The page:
Porcelain veneers are the quick-fix route to a perfect Hollywood smile, we’re told they’ll fit over your own teeth like false fingernails, hiding all manner of imperfections and giving your mouth the equivalent of a face-lift.
And with the advent of swish walk-in dental clinics offering ‘lunchtime smile lifts’ it’s not surprising so many people are having it done.
Porcelain veneers, sometimes called tooth veneers, can be used to correct both color and shape problems and make for a great smile makeover.
There are distinct advantages associated with this treatment:
- The first and the most impressive advantage associated with the veneers is that they have a much longer life in comparison to every other similar technique available in the market.
- It becomes very difficult for a person to really distinguish them from natural teeth. This is because they give an absolutely natural look in comparison to other techniques available, such as crowning etc.
- Another very impressive feature associated with them is that the veneers are very difficult to stain. This means you don’t have to avoid things like coffee, tea, and hard food items after the treatment.
- Number of people including various well known celebrities have undergone this treatment and have witnessed great results and that too without giving up on their drinking or smoking habits!
Teeth enamel discoloration can be caused by staining, aging, or chemical damage to teeth. Some of the more common causes of teeth discoloration are medications, coffee, tea or cigarettes. People who drink significant amounts of cola soft drinks can experience similar staining.
Aside from staining, there are other factors that can affect the color of an individual’s teeth. Genetics can play a role. Some people have naturally brighter enamel than others. Disease can also be a factor and certain medications can cause a discoloration of the teeth. If you suspect that there is an underlying medical cause for your teeth discoloration, be sure to inform your cosmetic dentist.
How to Select the Color of Your Veneers
When considering veneers a common question is how white the veneers should be. Usually, the answer is to whiten your natural teeth to either the level of whiteness you want or to the brightest they can be. Your cosmetic dentist will then have the veneers made to that color. Teeth are of course not monochromatic, so typically more than one color is used to create a very natural look. This color variation is critical in avoiding fake or artificial looking teeth. It is the internal contrast of colors that help create vitality. The internal play of light on the porcelain in the restoration helps to create this vitality. Surface texture is also very important, and helps to break up light reflections and make the crown or veneer look more natural.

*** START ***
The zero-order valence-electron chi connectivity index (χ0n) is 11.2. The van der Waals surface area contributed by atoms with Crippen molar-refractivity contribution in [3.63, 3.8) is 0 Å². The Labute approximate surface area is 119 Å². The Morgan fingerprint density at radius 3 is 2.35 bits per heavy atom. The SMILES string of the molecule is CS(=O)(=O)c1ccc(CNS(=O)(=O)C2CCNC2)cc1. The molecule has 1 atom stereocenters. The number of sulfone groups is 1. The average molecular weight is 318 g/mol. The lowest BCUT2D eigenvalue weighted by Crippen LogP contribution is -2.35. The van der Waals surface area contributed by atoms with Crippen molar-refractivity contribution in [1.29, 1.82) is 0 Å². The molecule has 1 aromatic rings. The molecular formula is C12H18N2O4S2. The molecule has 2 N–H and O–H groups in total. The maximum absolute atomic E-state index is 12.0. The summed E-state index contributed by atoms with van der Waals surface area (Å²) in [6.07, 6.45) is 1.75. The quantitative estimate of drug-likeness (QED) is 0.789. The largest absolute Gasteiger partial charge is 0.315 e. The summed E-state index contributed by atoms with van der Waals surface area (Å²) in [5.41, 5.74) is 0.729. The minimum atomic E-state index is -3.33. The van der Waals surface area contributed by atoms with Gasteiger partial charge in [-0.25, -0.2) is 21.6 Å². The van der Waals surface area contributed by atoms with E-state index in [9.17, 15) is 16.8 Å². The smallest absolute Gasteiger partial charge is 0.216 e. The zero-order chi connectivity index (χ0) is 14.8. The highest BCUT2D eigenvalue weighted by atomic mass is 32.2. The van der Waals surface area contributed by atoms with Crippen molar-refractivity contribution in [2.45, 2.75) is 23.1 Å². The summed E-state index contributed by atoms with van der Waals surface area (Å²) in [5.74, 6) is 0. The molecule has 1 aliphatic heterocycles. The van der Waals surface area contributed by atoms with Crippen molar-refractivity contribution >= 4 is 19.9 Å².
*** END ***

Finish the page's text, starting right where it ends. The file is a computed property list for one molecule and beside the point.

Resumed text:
There is no one standard system in the dental field to measure and determine tooth color. The most often heard about, however, is the Vita shade guide. This guide divides tooth color into four basic shade ranges:
- A (reddish brown)
- B (reddish yellow)
- C (gray)
- D (reddish gray).
In the A range there are five levels of darkness. Ranges B, C and D, each have four levels.
Not all of your teeth are the same natural color. Usually your eye teeth tend to be darker than the others, your front teeth are typically the whitest, and molars tend to be a shade between the two. The goal for everyone is to achieve their individual optimum whiteness while still looking natural.
Most dentists will show you a shade chart for you to pick from. Keep in mind, with a good cosmetic dentist this is merely a starting point. Other considerations when determining the color of veneers for each patient are your complexion, hair color, the color of your natural teeth and even your eye color.
Jeff C. Jenkins, D.D.S.
Richard Martin, D.D.S.
5601 Bridge St, Ste 480
Fort Worth, TX 76112
(817) 937-4369 Fax
Dental sealant is a thin, plastic coating painted on the chewing surfaces of teeth usually the back teeth (the premolars and molars) to prevent tooth decay. The sealant quickly bonds into the depressions and grooves of the teeth forming a protective shield over the enamel of each tooth.
Sealants are a painless, effective, safe, easy to apply, long-lasting and cost effective treatment.
Reasons for adult sealants:
Teeth that exhibit deep grooves and fissures will have a higher risk for cavities. These are ideal teeth to place sealants to prevent this from occurring.
To prevent loss of tooth structure. Tooth structure is lost every time a tooth is filled or a filling is replaced, which occurs every 6-8 years.
Who Should Get Sealants?